By Raymie Kiernan
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Strike threat for North Sea oil bosses

This article is over 9 years, 2 months old
Issue 2446

Thousands of offshore workers in the North Sea oil and gas industry could soon be drilling into the bosses’ profits. 

There is a battle on to see who will pay for the drop in the price of oil.

Consultative ballots of 3,000 GMB and Unite union members in the Offshore Contractor Association for strikes were set to close on Friday of this week.

Bosses use the oil price drop as an excuse to attack their conditions. Workers are furious at changes to shift patterns and cuts to pension payments, sick pay and holiday leave. 

And Tory chancellor George Osborne’s £1.3 billion budget tax break for the oil barons will only fuel resentment.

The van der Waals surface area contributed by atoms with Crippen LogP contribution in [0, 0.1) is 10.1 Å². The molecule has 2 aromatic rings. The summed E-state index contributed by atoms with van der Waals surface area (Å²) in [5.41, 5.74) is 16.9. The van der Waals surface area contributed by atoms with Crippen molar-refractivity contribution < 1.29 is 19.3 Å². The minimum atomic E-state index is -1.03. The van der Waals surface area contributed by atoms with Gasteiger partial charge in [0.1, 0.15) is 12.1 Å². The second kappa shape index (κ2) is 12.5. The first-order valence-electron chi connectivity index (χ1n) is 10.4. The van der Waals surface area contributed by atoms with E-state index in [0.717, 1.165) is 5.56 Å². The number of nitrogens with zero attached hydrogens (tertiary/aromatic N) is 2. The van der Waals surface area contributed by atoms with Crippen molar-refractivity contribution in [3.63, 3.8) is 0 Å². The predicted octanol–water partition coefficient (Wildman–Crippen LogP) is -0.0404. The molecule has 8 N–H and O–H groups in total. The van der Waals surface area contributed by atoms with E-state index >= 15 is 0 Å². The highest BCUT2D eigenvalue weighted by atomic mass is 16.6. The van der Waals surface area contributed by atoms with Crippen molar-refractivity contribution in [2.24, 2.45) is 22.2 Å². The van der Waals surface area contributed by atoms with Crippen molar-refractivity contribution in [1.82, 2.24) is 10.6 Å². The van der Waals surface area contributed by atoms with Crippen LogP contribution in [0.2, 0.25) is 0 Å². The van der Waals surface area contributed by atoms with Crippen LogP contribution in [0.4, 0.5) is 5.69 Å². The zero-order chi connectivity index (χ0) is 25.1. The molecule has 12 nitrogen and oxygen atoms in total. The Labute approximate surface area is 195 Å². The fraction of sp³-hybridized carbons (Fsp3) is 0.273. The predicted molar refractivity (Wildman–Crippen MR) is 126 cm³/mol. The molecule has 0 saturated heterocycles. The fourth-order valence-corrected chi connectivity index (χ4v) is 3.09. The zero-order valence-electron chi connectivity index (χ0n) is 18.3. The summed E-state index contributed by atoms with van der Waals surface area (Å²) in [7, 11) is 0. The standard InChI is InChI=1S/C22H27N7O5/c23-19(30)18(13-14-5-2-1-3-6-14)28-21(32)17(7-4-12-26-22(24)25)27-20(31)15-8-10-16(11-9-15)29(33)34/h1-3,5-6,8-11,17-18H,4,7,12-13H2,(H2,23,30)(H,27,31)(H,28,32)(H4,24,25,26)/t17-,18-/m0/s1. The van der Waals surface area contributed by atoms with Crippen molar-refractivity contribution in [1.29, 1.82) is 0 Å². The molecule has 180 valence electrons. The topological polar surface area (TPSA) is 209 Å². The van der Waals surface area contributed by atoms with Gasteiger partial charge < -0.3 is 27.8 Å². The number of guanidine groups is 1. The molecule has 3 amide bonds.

Offshore worker Ian told Socialist Worker, “Osborne’s tax cuts will go straight into the bosses’ pocket as workers conditions are attacked, if they still have a job.” Oil workers’ union Oilc, now part of the RMT, is also set to ballot its 5,000 members for industrial action. 

It cited a range of issues including shift pattern changes, alterations to leave entitlements, reductions of up to 20 percent in staff, and disputes on sick pay, pensions and pay.

RMT is looking to coordinate with the other offshore unions.

Bosses want even more and are threatening the jobs of up to 40,000 workers. 

Ian said, “We have to fight this. Otherwise it’s just a green light for further attacks.”

Thousands of offshore catering workers have also had a 2 percent pay rise for 2015 to 2016 cancelled. Unite and RMT are now set to ballot 2,000 members over the issue.

Ian’s name has been changed

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